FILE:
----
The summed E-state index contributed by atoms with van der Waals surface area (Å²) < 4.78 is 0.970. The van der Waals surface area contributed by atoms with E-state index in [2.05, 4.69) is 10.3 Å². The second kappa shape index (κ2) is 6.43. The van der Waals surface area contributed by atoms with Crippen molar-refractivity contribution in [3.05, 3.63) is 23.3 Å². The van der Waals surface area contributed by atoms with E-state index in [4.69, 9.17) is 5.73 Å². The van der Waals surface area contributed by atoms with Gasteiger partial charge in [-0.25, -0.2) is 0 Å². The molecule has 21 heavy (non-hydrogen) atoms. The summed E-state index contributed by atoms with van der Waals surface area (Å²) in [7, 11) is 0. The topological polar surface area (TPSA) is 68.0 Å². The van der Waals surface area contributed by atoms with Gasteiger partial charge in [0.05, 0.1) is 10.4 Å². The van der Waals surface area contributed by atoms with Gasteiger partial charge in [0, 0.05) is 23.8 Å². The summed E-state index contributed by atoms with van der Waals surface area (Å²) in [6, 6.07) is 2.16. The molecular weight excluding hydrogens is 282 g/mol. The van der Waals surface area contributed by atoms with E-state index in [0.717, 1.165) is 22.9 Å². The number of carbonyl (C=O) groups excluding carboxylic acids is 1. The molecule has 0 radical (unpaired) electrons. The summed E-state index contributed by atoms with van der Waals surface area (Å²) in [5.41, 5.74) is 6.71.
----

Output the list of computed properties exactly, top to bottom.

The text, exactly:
The summed E-state index contributed by atoms with van der Waals surface area (Å²) < 4.78 is 0.970. The van der Waals surface area contributed by atoms with E-state index in [2.05, 4.69) is 10.3 Å². The second kappa shape index (κ2) is 6.43. The van der Waals surface area contributed by atoms with Crippen molar-refractivity contribution in [3.05, 3.63) is 23.3 Å². The van der Waals surface area contributed by atoms with E-state index in [4.69, 9.17) is 5.73 Å². The van der Waals surface area contributed by atoms with Gasteiger partial charge in [-0.25, -0.2) is 0 Å². The molecule has 21 heavy (non-hydrogen) atoms. The summed E-state index contributed by atoms with van der Waals surface area (Å²) in [7, 11) is 0. The topological polar surface area (TPSA) is 68.0 Å². The van der Waals surface area contributed by atoms with Gasteiger partial charge in [0.05, 0.1) is 10.4 Å². The van der Waals surface area contributed by atoms with Gasteiger partial charge in [0, 0.05) is 23.8 Å². The summed E-state index contributed by atoms with van der Waals surface area (Å²) in [6, 6.07) is 2.16. The molecular weight excluding hydrogens is 282 g/mol. The van der Waals surface area contributed by atoms with E-state index in [0.717, 1.165) is 22.9 Å². The number of carbonyl (C=O) groups excluding carboxylic acids is 1. The molecule has 0 radical (unpaired) electrons. The summed E-state index contributed by atoms with van der Waals surface area (Å²) in [5.41, 5.74) is 6.71.